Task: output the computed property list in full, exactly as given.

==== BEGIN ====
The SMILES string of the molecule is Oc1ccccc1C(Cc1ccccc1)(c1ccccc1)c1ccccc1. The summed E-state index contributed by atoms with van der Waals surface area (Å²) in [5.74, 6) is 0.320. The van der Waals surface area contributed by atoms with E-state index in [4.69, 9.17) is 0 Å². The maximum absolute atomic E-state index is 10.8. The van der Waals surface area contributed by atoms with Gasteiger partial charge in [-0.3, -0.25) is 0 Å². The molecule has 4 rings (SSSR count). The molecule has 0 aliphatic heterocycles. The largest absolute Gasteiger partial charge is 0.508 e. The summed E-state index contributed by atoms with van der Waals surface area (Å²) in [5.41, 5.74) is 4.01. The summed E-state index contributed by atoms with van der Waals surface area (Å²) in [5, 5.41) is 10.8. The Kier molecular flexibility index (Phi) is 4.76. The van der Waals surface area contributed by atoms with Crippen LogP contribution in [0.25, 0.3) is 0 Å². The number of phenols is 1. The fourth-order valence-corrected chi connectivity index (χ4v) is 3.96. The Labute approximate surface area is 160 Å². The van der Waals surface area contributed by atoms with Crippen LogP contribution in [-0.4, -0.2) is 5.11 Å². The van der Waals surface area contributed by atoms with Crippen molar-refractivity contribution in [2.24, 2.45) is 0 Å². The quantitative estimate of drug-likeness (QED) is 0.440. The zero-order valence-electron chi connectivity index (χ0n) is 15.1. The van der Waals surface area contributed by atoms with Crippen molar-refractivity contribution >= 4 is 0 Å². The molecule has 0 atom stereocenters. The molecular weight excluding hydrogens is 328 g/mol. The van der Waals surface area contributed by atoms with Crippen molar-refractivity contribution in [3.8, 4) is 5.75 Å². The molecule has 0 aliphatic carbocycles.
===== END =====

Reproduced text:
The SMILES string of the molecule is Oc1ccccc1C(Cc1ccccc1)(c1ccccc1)c1ccccc1. The summed E-state index contributed by atoms with van der Waals surface area (Å²) in [5.74, 6) is 0.320. The van der Waals surface area contributed by atoms with E-state index in [4.69, 9.17) is 0 Å². The maximum absolute atomic E-state index is 10.8. The van der Waals surface area contributed by atoms with Gasteiger partial charge in [-0.3, -0.25) is 0 Å². The molecule has 4 rings (SSSR count). The molecule has 0 aliphatic heterocycles. The largest absolute Gasteiger partial charge is 0.508 e. The summed E-state index contributed by atoms with van der Waals surface area (Å²) in [5.41, 5.74) is 4.01. The summed E-state index contributed by atoms with van der Waals surface area (Å²) in [5, 5.41) is 10.8. The Kier molecular flexibility index (Phi) is 4.76. The van der Waals surface area contributed by atoms with Crippen LogP contribution in [0.25, 0.3) is 0 Å². The number of phenols is 1. The fourth-order valence-corrected chi connectivity index (χ4v) is 3.96. The Labute approximate surface area is 160 Å². The van der Waals surface area contributed by atoms with Crippen LogP contribution in [-0.4, -0.2) is 5.11 Å². The van der Waals surface area contributed by atoms with Crippen molar-refractivity contribution in [2.24, 2.45) is 0 Å². The quantitative estimate of drug-likeness (QED) is 0.440. The zero-order valence-electron chi connectivity index (χ0n) is 15.1. The van der Waals surface area contributed by atoms with Crippen molar-refractivity contribution >= 4 is 0 Å². The molecule has 0 atom stereocenters. The molecular weight excluding hydrogens is 328 g/mol. The van der Waals surface area contributed by atoms with Crippen molar-refractivity contribution in [3.8, 4) is 5.75 Å². The molecule has 0 aliphatic carbocycles.